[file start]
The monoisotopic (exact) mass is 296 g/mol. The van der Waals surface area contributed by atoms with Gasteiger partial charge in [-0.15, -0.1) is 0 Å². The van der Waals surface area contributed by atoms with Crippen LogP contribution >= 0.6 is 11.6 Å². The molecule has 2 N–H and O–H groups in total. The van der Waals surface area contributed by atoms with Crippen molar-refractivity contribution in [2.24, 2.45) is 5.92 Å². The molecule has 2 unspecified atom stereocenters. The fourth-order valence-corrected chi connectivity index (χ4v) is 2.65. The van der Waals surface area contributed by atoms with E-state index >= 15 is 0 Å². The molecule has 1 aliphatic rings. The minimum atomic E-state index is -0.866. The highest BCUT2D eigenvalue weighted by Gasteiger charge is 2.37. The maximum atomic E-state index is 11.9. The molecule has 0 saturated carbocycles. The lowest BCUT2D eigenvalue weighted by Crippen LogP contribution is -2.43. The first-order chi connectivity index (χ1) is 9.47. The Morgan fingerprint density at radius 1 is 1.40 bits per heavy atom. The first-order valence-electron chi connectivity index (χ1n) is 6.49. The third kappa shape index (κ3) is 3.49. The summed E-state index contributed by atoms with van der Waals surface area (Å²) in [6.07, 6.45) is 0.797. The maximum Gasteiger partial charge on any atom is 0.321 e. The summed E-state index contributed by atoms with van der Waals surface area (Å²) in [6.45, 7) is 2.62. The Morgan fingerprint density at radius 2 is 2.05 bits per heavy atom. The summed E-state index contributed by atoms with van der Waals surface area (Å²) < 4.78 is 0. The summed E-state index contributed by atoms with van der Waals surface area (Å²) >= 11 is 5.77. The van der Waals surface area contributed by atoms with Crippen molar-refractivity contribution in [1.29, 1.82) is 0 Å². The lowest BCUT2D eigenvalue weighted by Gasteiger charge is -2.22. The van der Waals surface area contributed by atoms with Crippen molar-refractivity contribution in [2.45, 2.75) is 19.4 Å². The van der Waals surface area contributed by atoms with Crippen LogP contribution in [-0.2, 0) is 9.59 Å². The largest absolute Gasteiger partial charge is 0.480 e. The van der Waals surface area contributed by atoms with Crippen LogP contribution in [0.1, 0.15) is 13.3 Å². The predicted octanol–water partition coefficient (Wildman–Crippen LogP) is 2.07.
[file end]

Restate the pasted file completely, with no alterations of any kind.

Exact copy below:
The monoisotopic (exact) mass is 296 g/mol. The van der Waals surface area contributed by atoms with Gasteiger partial charge in [-0.15, -0.1) is 0 Å². The van der Waals surface area contributed by atoms with Crippen LogP contribution >= 0.6 is 11.6 Å². The molecule has 2 N–H and O–H groups in total. The van der Waals surface area contributed by atoms with Crippen molar-refractivity contribution in [2.24, 2.45) is 5.92 Å². The molecule has 2 unspecified atom stereocenters. The fourth-order valence-corrected chi connectivity index (χ4v) is 2.65. The van der Waals surface area contributed by atoms with E-state index >= 15 is 0 Å². The molecule has 1 aliphatic rings. The minimum atomic E-state index is -0.866. The highest BCUT2D eigenvalue weighted by Gasteiger charge is 2.37. The maximum atomic E-state index is 11.9. The molecule has 0 saturated carbocycles. The lowest BCUT2D eigenvalue weighted by Crippen LogP contribution is -2.43. The first-order chi connectivity index (χ1) is 9.47. The Morgan fingerprint density at radius 1 is 1.40 bits per heavy atom. The first-order valence-electron chi connectivity index (χ1n) is 6.49. The third kappa shape index (κ3) is 3.49. The summed E-state index contributed by atoms with van der Waals surface area (Å²) in [6.07, 6.45) is 0.797. The maximum Gasteiger partial charge on any atom is 0.321 e. The summed E-state index contributed by atoms with van der Waals surface area (Å²) in [6.45, 7) is 2.62. The Morgan fingerprint density at radius 2 is 2.05 bits per heavy atom. The summed E-state index contributed by atoms with van der Waals surface area (Å²) < 4.78 is 0. The summed E-state index contributed by atoms with van der Waals surface area (Å²) >= 11 is 5.77. The van der Waals surface area contributed by atoms with Crippen molar-refractivity contribution in [1.29, 1.82) is 0 Å². The lowest BCUT2D eigenvalue weighted by Gasteiger charge is -2.22. The van der Waals surface area contributed by atoms with Crippen molar-refractivity contribution in [2.45, 2.75) is 19.4 Å². The van der Waals surface area contributed by atoms with Crippen LogP contribution in [-0.2, 0) is 9.59 Å². The largest absolute Gasteiger partial charge is 0.480 e. The van der Waals surface area contributed by atoms with Crippen LogP contribution in [0.1, 0.15) is 13.3 Å². The predicted octanol–water partition coefficient (Wildman–Crippen LogP) is 2.07.